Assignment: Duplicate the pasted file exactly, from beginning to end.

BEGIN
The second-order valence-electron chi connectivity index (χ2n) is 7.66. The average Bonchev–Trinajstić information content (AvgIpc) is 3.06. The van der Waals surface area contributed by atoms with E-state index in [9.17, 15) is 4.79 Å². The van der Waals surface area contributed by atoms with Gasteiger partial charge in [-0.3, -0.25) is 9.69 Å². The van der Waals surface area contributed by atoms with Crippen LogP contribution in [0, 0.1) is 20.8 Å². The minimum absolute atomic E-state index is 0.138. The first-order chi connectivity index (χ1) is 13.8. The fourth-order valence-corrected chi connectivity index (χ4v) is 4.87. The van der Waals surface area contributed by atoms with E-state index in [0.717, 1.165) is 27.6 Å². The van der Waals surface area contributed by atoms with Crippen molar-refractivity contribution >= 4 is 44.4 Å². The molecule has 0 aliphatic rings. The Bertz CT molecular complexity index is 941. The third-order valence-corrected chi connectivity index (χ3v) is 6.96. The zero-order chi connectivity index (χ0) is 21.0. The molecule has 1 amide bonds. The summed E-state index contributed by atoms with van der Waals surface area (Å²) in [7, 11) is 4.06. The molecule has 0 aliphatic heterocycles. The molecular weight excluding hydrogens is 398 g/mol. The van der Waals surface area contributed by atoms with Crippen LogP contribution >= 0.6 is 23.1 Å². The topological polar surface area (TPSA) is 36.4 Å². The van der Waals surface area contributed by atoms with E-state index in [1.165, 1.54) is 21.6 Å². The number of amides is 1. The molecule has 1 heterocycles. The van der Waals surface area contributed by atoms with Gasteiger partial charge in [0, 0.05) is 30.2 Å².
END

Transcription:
The second-order valence-electron chi connectivity index (χ2n) is 7.66. The average Bonchev–Trinajstić information content (AvgIpc) is 3.06. The van der Waals surface area contributed by atoms with E-state index in [9.17, 15) is 4.79 Å². The van der Waals surface area contributed by atoms with Gasteiger partial charge in [-0.3, -0.25) is 9.69 Å². The van der Waals surface area contributed by atoms with Crippen LogP contribution in [0, 0.1) is 20.8 Å². The minimum absolute atomic E-state index is 0.138. The first-order chi connectivity index (χ1) is 13.8. The fourth-order valence-corrected chi connectivity index (χ4v) is 4.87. The van der Waals surface area contributed by atoms with E-state index in [0.717, 1.165) is 27.6 Å². The van der Waals surface area contributed by atoms with Crippen molar-refractivity contribution >= 4 is 44.4 Å². The molecule has 0 aliphatic rings. The Bertz CT molecular complexity index is 941. The third-order valence-corrected chi connectivity index (χ3v) is 6.96. The zero-order chi connectivity index (χ0) is 21.0. The molecule has 1 amide bonds. The summed E-state index contributed by atoms with van der Waals surface area (Å²) in [7, 11) is 4.06. The molecule has 0 aliphatic heterocycles. The molecular weight excluding hydrogens is 398 g/mol. The van der Waals surface area contributed by atoms with Crippen LogP contribution >= 0.6 is 23.1 Å². The topological polar surface area (TPSA) is 36.4 Å². The van der Waals surface area contributed by atoms with E-state index in [1.165, 1.54) is 21.6 Å². The number of amides is 1. The molecule has 1 heterocycles. The van der Waals surface area contributed by atoms with Gasteiger partial charge in [0, 0.05) is 30.2 Å².